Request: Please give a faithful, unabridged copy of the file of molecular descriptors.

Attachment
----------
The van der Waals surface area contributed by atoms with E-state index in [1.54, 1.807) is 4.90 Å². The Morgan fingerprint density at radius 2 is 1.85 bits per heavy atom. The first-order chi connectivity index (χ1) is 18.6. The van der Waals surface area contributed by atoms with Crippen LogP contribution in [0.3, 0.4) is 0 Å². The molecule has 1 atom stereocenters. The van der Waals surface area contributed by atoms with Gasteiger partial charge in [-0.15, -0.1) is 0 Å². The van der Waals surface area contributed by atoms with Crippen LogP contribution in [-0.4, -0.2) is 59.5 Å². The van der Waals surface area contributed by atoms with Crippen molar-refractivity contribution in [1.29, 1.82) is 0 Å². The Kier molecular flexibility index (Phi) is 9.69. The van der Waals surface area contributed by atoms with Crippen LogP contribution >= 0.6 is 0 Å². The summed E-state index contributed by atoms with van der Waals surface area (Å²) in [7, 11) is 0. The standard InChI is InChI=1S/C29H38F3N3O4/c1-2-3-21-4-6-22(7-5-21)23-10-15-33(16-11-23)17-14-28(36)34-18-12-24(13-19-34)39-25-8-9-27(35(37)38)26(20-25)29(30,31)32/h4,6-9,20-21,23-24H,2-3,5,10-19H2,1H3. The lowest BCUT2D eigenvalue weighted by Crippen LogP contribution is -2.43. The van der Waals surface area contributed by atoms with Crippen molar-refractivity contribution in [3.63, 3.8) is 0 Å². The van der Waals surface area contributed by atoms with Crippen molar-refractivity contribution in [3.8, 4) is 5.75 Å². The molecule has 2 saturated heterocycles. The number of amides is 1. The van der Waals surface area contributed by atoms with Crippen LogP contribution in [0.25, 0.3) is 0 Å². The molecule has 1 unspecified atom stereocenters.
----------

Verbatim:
The van der Waals surface area contributed by atoms with E-state index in [1.54, 1.807) is 4.90 Å². The Morgan fingerprint density at radius 2 is 1.85 bits per heavy atom. The first-order chi connectivity index (χ1) is 18.6. The van der Waals surface area contributed by atoms with Crippen LogP contribution in [0.3, 0.4) is 0 Å². The molecule has 1 atom stereocenters. The van der Waals surface area contributed by atoms with Gasteiger partial charge in [-0.15, -0.1) is 0 Å². The van der Waals surface area contributed by atoms with Crippen LogP contribution in [-0.4, -0.2) is 59.5 Å². The van der Waals surface area contributed by atoms with Crippen molar-refractivity contribution in [1.29, 1.82) is 0 Å². The Kier molecular flexibility index (Phi) is 9.69. The van der Waals surface area contributed by atoms with Crippen LogP contribution >= 0.6 is 0 Å². The summed E-state index contributed by atoms with van der Waals surface area (Å²) in [7, 11) is 0. The standard InChI is InChI=1S/C29H38F3N3O4/c1-2-3-21-4-6-22(7-5-21)23-10-15-33(16-11-23)17-14-28(36)34-18-12-24(13-19-34)39-25-8-9-27(35(37)38)26(20-25)29(30,31)32/h4,6-9,20-21,23-24H,2-3,5,10-19H2,1H3. The lowest BCUT2D eigenvalue weighted by Crippen LogP contribution is -2.43. The van der Waals surface area contributed by atoms with Crippen molar-refractivity contribution in [3.63, 3.8) is 0 Å². The van der Waals surface area contributed by atoms with Crippen molar-refractivity contribution in [3.8, 4) is 5.75 Å². The molecule has 2 saturated heterocycles. The number of amides is 1. The van der Waals surface area contributed by atoms with Crippen LogP contribution in [0.25, 0.3) is 0 Å². The molecule has 1 unspecified atom stereocenters.